Monthly Archives: March 2011

Tulsa Workshop- Thank you!

Tulsa Workshop- Thank you!

I just finished up one of the most amazing experiences of my life- teaching a class with Dusty Rush at the 2011 Tulsa Workshop! Wow. Now THAT was an experience for a little girl from Viola Arkansas, population 326. There were more people in our classes than in the Viola Public School system when I graduated. Humbling, a great honor for sure.

(For all you Viola folks, you’ll not be surprised to hear that I kicked my heels off and told a story about wetting my pants in public while eating from a bag of beef jerky at a gas station. See? The city life hasn’t changed me a bit! : D )

Lots of you have asked me about cd’s of the class. I’m honored. This link will take you to the Workshop Multimedia site where the classes can be purchased. Our classes are CD 61 and CD 95.

Many thanks to Dusty Rush who is not just an incredible mentor but one of my best friends. Teaching with Dusty is absolutely one of my favorite things to do in the whole world. He is easy to work with, extremely wise and hysterically funny.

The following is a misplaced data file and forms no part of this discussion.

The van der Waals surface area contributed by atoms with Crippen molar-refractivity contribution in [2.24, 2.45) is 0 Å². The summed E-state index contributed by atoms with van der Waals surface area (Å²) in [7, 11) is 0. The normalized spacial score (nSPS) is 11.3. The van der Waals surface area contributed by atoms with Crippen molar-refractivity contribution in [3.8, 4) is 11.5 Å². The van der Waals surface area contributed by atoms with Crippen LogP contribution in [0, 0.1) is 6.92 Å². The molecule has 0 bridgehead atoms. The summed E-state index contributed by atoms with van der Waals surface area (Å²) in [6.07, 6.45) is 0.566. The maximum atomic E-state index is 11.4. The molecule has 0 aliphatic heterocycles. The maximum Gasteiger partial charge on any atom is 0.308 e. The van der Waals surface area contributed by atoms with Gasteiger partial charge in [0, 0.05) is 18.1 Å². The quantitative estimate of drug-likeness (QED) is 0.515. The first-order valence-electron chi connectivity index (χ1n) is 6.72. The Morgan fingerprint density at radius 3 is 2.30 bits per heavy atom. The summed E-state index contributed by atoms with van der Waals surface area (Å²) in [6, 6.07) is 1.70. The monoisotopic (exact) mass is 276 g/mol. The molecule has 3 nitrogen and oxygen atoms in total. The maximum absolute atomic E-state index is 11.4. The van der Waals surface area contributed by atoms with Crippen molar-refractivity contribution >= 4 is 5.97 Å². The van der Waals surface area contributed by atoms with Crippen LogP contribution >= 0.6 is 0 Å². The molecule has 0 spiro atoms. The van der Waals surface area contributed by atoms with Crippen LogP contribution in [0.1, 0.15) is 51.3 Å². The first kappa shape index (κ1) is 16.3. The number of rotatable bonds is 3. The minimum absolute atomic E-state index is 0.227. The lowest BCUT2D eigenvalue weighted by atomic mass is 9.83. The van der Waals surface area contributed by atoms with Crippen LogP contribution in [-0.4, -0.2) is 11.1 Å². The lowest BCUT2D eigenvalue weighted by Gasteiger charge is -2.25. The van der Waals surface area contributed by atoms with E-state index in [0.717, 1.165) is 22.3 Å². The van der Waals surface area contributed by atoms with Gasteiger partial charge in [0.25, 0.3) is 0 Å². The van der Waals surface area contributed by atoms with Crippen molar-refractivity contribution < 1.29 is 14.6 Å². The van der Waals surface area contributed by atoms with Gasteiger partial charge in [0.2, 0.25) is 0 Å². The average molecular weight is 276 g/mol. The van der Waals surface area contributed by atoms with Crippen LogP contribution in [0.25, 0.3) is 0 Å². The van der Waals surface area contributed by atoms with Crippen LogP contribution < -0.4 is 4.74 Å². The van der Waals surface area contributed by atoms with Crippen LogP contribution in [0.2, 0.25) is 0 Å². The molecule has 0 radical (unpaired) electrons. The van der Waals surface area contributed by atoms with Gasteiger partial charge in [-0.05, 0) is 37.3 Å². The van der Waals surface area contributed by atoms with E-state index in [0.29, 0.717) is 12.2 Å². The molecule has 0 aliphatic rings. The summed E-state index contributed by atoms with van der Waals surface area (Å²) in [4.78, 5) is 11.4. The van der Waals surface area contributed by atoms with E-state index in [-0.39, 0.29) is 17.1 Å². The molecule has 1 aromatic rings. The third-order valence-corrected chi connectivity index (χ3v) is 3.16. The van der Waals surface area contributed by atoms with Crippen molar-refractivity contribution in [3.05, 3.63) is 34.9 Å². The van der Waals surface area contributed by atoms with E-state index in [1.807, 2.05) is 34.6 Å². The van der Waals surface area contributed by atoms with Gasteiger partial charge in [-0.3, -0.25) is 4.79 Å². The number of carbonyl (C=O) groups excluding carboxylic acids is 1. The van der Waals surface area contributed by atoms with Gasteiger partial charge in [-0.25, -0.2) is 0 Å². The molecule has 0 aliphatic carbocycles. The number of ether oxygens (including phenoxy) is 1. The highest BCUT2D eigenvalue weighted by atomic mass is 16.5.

Dusty is moving to Atlanta’s Campus Church to be their new minister in April. We will miss the entire Rush family desperately, but know that they will be warmly embraced at their new church home, that’s what makes it bearable. Many well wishes to Campus and the Rushes!

Thank you also to Terry Rush of Memorial Drive! I will always appreciate that he took a chance on me. Love you Terry and Mary!

 Thank you to John Dobbs, Janice Garrison, Mason Puckett, Steve Tucker, Carl Feril, Jennifer Alpers, Bobby Valentine, Shane Coffman, Tanya Gambill, Angie Burns, Lori Mize, Laura Cottongim, Tim Rush,  Amanda Bledsoe, Sheri Stephens, Nancy Woodall, Jamie Foster, Paula Harrington, Marilyn& James Sikes (my parents) who have listened to me continually talk since 1976, Roger Duvall, Crystal Rush, Jenny & Seth Simmons and Steve Floyd for the love and encouragement. Much love and thanks to UCC. You are an incredible people of God and I am blessed to call you family.